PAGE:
|Drury, MCLA Included in State Early College Program|
|02:00PM / Thursday, March 16, 2023|
BOSTON — The Early College Joint Committee under the Healey-Driscoll administration unanimously voted to expand the Massachusetts Early College program, adding nine additional Early College partnerships and increasing the number of participating high schools to nearly 60 high schools across the Commonwealth.
With these additional programs, nearly 7,800 Massachusetts students are projected to be enrolled in Early College programs by the upcoming school year. Following the Joint Committee's vote, there are now 48 designated Early College program partnerships across 58 high schools and 27 higher education institutions across the Commonwealth. Over 70 percent of the programs will now be in high schools within Gateway cities or Boston, and all are reaching students who have been historically underrepresented in higher education.
"I am thrilled to see our Early College program expanding to nearly 60 high schools in the commonwealth. Early College gives students, particularly those who have been historically underrepresented in higher education, the option to try out college courses at no cost — creating a more competitive and equitable Massachusetts as more of those students continue their higher education," said Healey. "That's why our FY24 budget proposal makes targeted investments to expand pathways to success and build our skilled workforce, including increases to Early College."
The Healey-Driscoll administration aid it is committed to expanding the Early College program and other workforce and higher education pathways that ensure Massachusetts students have the opportunities they deserve when they graduate high school. The FY24 budget proposal includes nearly $47 million for Early College and Innovation Pathways, a $14.4 million increase from FY23.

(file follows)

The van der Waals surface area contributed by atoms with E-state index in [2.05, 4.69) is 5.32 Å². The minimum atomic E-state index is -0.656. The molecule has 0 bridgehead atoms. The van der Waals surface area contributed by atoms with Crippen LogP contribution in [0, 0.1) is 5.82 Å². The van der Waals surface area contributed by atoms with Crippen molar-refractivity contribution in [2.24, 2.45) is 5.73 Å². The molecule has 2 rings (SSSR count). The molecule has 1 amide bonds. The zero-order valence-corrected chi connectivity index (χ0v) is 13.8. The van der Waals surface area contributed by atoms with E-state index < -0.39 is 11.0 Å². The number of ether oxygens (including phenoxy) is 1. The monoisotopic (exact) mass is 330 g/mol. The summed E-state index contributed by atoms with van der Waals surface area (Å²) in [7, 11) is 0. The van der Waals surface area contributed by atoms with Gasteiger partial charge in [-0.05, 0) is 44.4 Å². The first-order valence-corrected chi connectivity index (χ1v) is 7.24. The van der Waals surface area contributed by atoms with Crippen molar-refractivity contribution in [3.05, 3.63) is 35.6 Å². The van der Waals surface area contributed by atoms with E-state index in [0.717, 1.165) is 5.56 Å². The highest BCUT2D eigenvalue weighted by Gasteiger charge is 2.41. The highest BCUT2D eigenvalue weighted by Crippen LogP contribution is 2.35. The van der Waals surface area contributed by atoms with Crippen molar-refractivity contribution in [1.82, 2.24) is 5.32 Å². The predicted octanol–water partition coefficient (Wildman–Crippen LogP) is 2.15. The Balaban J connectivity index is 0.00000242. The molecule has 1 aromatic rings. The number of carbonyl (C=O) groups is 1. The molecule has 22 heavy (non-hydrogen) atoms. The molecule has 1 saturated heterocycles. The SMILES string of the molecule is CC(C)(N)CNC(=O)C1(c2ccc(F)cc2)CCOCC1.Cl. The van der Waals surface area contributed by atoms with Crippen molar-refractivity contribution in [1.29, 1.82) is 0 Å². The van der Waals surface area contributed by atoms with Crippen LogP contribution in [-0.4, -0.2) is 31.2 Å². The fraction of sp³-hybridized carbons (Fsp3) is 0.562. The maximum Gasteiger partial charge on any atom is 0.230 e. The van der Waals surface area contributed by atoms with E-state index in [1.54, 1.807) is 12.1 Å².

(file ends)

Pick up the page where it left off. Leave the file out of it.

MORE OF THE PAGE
"As the mayor of Salem, I saw firsthand the invaluable advantage for students participating in Early College programs and the benefits the programs could bring to partnership universities like Salem State. These nine new Early College programs are a win for the high schools and their students and families, the higher education institutions, and the future workforce in these communities," said Driscoll. "Gov. Healey and I have proposed funding increases to opportunities like Early College, Innovation Pathways, and even apprenticeships, because every student, no matter their zip code, deserves access to a successful future."
The Massachusetts Early College program gives students the opportunity to take college courses and earn credits at no cost before they graduate high school. Early College allows students to get a head start on their higher education and contributes to significantly higher college enrollment and completion rates, particularly for low-income, minority and first-generation college students. In 2019, approximately 76 percent of Early College students enrolled in college after graduation compared to 55 percent of their peers who did not participate in Early College.
Data shows that the benefits from Early College make the biggest difference for students who are English learners, but those benefits are still significant for students of color and students from lower economic backgrounds.